Internally generated transients depend on the
configuration of power distribution inside the AIS
facility. The effects of internal transients can be
minimized by isolating the AIS hardware from other
facility loads. Ideally, the computer area power
distribution panels should be connected directly to the
primary feeders and should not share step-down
transformers with other high-load equipment.
The risk analysis should include a complete power
transient and failure study. It should also carefully
consider the projected growth in particularly sensitive
applications (such as real-time or teleprocessing) in
projecting future loss potential.
In some cases it may be economically feasible to
connect the AIS facility to more than one utility feeder
via a transfer switch. If one feeder fails, the facilitys
load may be transferred to the alternate feeder. This
technique is of greater value if the two feeders connect
to different power substations.
If the AIS facility is in a remote area, an
uninterrupted power supply (UPS) is usually required
as a backup power source. The UPS system can be
manually or automatically controlled from prime power
sources or from the AIS computer site. The typical UPS
consists of a solid-state rectifier that keeps batteries
charged and drives a solid-state inverter. The inverter
synthesizes alternating current for the computer. A
simplified block diagram is shown in figure 4-8.
Depending on the ampere-hour capacity of the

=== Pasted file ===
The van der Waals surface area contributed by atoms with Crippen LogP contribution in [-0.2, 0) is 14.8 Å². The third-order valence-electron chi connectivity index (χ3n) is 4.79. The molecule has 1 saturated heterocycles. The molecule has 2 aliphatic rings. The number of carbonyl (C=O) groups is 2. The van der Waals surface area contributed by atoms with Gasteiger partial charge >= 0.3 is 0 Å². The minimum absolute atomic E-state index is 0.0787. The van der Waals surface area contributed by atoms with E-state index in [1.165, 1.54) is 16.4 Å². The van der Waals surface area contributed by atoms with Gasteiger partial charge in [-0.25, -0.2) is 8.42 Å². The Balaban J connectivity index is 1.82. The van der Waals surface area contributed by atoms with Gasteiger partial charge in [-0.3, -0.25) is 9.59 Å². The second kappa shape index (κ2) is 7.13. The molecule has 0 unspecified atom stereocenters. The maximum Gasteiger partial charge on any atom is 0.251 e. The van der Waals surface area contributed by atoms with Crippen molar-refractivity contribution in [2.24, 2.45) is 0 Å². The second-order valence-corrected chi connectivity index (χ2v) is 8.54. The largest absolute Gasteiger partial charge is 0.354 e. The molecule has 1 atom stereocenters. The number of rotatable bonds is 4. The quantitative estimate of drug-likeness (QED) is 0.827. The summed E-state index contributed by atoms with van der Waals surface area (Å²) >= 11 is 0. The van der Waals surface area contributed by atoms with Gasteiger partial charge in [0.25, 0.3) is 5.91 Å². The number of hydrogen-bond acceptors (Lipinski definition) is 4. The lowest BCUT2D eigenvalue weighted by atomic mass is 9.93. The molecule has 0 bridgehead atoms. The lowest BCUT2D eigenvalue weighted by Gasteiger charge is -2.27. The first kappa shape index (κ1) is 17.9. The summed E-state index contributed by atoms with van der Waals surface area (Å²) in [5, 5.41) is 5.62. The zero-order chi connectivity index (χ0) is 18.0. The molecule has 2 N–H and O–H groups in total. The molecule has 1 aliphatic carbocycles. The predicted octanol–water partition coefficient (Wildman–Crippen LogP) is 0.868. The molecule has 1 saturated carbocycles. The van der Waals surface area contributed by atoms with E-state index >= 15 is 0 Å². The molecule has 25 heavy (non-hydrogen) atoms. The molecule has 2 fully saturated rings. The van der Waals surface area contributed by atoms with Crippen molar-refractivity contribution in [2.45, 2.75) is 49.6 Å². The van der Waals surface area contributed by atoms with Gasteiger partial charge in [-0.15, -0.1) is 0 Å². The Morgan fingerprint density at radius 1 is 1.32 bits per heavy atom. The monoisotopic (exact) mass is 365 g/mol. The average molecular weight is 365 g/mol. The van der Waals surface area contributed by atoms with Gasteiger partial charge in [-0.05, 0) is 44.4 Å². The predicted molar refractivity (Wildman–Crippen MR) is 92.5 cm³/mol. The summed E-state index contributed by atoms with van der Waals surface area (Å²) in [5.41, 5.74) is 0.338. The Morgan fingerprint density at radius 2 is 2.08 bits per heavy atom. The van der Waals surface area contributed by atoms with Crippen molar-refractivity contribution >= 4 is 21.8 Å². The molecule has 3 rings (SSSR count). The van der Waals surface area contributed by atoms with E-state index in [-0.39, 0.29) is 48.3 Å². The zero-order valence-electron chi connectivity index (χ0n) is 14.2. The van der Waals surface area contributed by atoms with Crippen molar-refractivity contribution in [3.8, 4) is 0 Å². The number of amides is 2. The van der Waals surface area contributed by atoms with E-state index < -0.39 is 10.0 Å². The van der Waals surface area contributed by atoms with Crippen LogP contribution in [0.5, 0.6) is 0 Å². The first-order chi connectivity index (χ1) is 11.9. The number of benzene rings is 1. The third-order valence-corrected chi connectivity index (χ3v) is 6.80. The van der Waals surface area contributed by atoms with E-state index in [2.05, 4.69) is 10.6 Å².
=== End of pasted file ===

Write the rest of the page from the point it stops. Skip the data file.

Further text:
battery (or batteries), the UPS can support its load for a
maximum of 45 minutes without the prime power
source. At the same time, it will filter out transients. To
provide extra capacity to protect against a failure of the
UPS, a static transfer switch can be inserted between
the UPS and the computer, as shown in figure 4-9. The
control circuitry for the static switch can sense an
overcurrent condition and switch the load to the prime
power source without causing noticeable transients.
Figure 4-8.Simplified block diagram of an uninterrupted
power supply (UPS).
Figure 4-9.UPS with transfer switch.
If the facilitys current needs exceed its UPS
capacity, it may be economically feasible to use
multiple, independent UPS units, as shown in figure
4-10. Since each unit has its own disconnect switch, it
can be switched offline if it fails.
Finally, if the risk analysis shows a major loss from
power outages lasting 30 to 45 minutes or beyond, an
onsite generator can be installed, as shown in figure
4-11. The prime mover may be a diesel motor or a
turbine. When the external power fails, UPS takes over
and the control unit starts the prime mover
automatically. The prime mover brings the generator
up to speed. At this point, the UPS switches over to the
generator. Barring hardware failures, the system
supports the connected load as long as there is fuel for
the prime mover. Note that the generator must be large
enough to support other essential loads, such as air
conditioning or minimum lighting, as well as the UPS
Figure 4-10.Multiple, independent UPS units.